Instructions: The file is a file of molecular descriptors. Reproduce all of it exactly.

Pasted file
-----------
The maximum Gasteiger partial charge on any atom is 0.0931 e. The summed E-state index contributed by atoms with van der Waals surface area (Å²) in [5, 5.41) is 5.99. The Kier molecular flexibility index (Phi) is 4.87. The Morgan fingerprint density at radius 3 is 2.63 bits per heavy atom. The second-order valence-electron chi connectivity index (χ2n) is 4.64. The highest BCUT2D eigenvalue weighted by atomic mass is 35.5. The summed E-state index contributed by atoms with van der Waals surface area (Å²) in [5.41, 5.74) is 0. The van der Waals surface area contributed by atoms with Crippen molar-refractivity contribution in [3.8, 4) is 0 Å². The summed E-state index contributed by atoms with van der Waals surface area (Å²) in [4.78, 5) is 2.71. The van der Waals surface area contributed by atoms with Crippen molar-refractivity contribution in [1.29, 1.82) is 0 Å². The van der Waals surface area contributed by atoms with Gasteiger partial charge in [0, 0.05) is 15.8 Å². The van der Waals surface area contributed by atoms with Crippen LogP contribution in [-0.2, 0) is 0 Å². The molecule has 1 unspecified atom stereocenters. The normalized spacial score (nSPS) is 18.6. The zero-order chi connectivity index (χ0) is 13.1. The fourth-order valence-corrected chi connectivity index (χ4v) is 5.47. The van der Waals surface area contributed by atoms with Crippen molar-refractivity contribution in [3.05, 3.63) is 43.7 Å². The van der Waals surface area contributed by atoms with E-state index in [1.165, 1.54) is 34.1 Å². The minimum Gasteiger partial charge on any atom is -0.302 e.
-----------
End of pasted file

The maximum Gasteiger partial charge on any atom is 0.0931 e. The summed E-state index contributed by atoms with van der Waals surface area (Å²) in [5, 5.41) is 5.99. The Kier molecular flexibility index (Phi) is 4.87. The Morgan fingerprint density at radius 3 is 2.63 bits per heavy atom. The second-order valence-electron chi connectivity index (χ2n) is 4.64. The highest BCUT2D eigenvalue weighted by atomic mass is 35.5. The summed E-state index contributed by atoms with van der Waals surface area (Å²) in [5.41, 5.74) is 0. The van der Waals surface area contributed by atoms with Crippen molar-refractivity contribution in [3.8, 4) is 0 Å². The summed E-state index contributed by atoms with van der Waals surface area (Å²) in [4.78, 5) is 2.71. The van der Waals surface area contributed by atoms with Crippen molar-refractivity contribution in [1.29, 1.82) is 0 Å². The van der Waals surface area contributed by atoms with Gasteiger partial charge in [0, 0.05) is 15.8 Å². The van der Waals surface area contributed by atoms with Crippen LogP contribution in [-0.2, 0) is 0 Å². The molecule has 1 unspecified atom stereocenters. The normalized spacial score (nSPS) is 18.6. The zero-order chi connectivity index (χ0) is 13.1. The fourth-order valence-corrected chi connectivity index (χ4v) is 5.47. The van der Waals surface area contributed by atoms with Crippen molar-refractivity contribution in [3.05, 3.63) is 43.7 Å². The van der Waals surface area contributed by atoms with E-state index in [1.165, 1.54) is 34.1 Å². The minimum Gasteiger partial charge on any atom is -0.302 e.